Well, not quite… I just turned 27.
The past month, God has been speaking to me about where I place my identity.
In having to step out away from UniteBoston to go on the World Race in July, it feels like something is being torn out of me; God is revealing to me that I tend to have an unhealthy attachment with the work that I do.
When I look back on my life, I realize that I’ve always sought approval by the things I do – my academic performance growing up, followed by my athletic performance in college. I was Kelly, the good student, then Kelly, the collegiate volleyball player, then Kelly, the aspiring national team rower, and more recently Kelly, the girl who is working to unite Christians in Boston. My sense of self has largely been derived from the work that I do, at how well I do at the task in front of me.
But this past month I’ve come face-first into the understanding that who we are is so much more than just what we do. When we have a performance-based mentality, we will always fall short. Someone recently told me, “What we are able to accomplish has no value to God.” That stung, more than it should. No value? God, you mean the work I’ve done the past two years in the city has no value to you?
Nope. None. Isaiah 64:6 even says when we display our righteous deeds, they are nothing but filthy rags in God’s eyes.
So I decided to go on a 24-hour prayer retreat to seek God about my identity. I know that finding your identity in Christ isn’t something you can attain by reading a book or by helping poor people or by doing anything in particular. It’s just something you have to get. I also know that there’s something special about giving time and space for Jesus to speak to you. So I trekked out to Wingaersheek beach last Friday with my backpack, sleeping bag, tent, bible, and a gallon of water.
My friend Jonathan suggested that I read Song of Songs. At first, I thought that was an awful idea – there’s all that crazy love stuff in that chapter and I didn’t see how that had anything to do with finding your identity in Christ. But he explained that the Song of Songs is the song of all songs, it’s the ultimate song, the greatest poem ever written.
So on a near-empty beach I sat down, started to read it, and wept.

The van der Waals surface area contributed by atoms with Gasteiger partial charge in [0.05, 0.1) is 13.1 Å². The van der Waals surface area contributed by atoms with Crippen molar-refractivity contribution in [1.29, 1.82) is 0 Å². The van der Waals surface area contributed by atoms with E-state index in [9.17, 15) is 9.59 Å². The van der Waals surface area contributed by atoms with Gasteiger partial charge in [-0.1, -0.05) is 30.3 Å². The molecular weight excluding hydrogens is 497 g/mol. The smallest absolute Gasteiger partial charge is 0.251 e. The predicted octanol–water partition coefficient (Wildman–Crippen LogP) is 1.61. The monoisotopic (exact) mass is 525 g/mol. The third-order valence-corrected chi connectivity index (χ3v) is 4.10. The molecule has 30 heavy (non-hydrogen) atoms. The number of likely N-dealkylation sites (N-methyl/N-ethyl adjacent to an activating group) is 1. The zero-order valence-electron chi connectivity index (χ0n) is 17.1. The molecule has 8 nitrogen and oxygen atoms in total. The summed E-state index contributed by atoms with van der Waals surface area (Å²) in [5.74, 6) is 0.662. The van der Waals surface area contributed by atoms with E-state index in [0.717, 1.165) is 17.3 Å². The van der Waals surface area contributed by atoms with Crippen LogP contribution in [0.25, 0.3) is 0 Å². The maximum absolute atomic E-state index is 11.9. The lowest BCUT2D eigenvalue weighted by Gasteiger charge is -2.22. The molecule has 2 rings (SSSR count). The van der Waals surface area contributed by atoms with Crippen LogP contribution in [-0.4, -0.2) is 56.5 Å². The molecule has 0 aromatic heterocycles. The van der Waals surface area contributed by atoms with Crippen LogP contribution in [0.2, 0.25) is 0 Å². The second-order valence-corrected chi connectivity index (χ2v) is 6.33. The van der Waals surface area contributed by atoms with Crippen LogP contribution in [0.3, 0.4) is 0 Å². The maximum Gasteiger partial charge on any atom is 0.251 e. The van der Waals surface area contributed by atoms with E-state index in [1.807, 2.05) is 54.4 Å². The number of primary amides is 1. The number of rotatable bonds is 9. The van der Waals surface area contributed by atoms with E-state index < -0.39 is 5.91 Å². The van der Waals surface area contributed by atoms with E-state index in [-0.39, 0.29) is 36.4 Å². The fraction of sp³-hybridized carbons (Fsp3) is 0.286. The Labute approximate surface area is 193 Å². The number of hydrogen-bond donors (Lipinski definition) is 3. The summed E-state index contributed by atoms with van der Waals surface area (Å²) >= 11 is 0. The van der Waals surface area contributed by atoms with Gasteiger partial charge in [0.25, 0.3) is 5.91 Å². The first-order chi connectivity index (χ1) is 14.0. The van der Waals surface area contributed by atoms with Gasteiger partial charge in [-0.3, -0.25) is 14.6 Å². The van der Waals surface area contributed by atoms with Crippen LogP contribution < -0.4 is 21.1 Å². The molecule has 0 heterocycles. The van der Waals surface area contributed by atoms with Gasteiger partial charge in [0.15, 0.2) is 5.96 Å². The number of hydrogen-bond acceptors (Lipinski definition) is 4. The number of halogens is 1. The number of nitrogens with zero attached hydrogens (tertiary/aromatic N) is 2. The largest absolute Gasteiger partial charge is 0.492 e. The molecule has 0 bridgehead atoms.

I’d encourage you to re-read the Song of Songs – There are some parts that might scare you a little bit – not scary like monsters but scary because it describes the passionate, intimate, PG-13 rated love that exists between a man and a woman. What blows me away is that this is the same kind of love that Christ has for His church. Not just an obligatory type of love that we have with our relatives, or a surface-level love we share with friends and acquaintances – God has a swoony, intense, passionate love for you, and for me.
Have you ever thought that this is how Jesus feels about you:
How beautiful you are, my darling!
Oh, how beautiful!
Your eyes behind your veil are doves.
Your hair is like a flock of goats
descending from the hills of Gilead.
You have stolen my heart, my sister, my bride;
you have stolen my heart
with one glance of your eyes,
with one jewel of your necklace. (SOS 4:1,9)
I started to understand that this book in the bible is the ultimate song because intimate, passionate love must be the core of everything we are as followers of Jesus. My pastor Kent affirmed this, saying “We have to live from God, not just for God.”
So what about ministry? I was praying and felt the Holy Spirit whisper to me:
Ministry isn’t about what you do, it’s about what you be.
At first I laughed, because it doesn’t even make grammatical sense. But that’s just like God, isn’t it?
We’re not just puppeteers completing need-based projects, or soldiers obeying orders on the battle field. We’re called to first and foremost be lovers of Jesus. Jesus didn’t do, He just was. And in the same way, when we’re incredibly intimate with Christ, we don’t even want to do anything. We just want to be with him, to have him wrap us in his arms, to be overwhelmed by His love.
We don’t have to do anything to please Him – we just have to be.
No longer Kelly, volleyball player or Kelly, ministry worker, but simply Kelly, child of God.
Kelly, lover of Jesus.
It’s so simple. And incredibly freeing.
Will you take time today to read Song of Songs, as Jesus writing a love letter to you? But be careful – your little Jesus world might get rocked…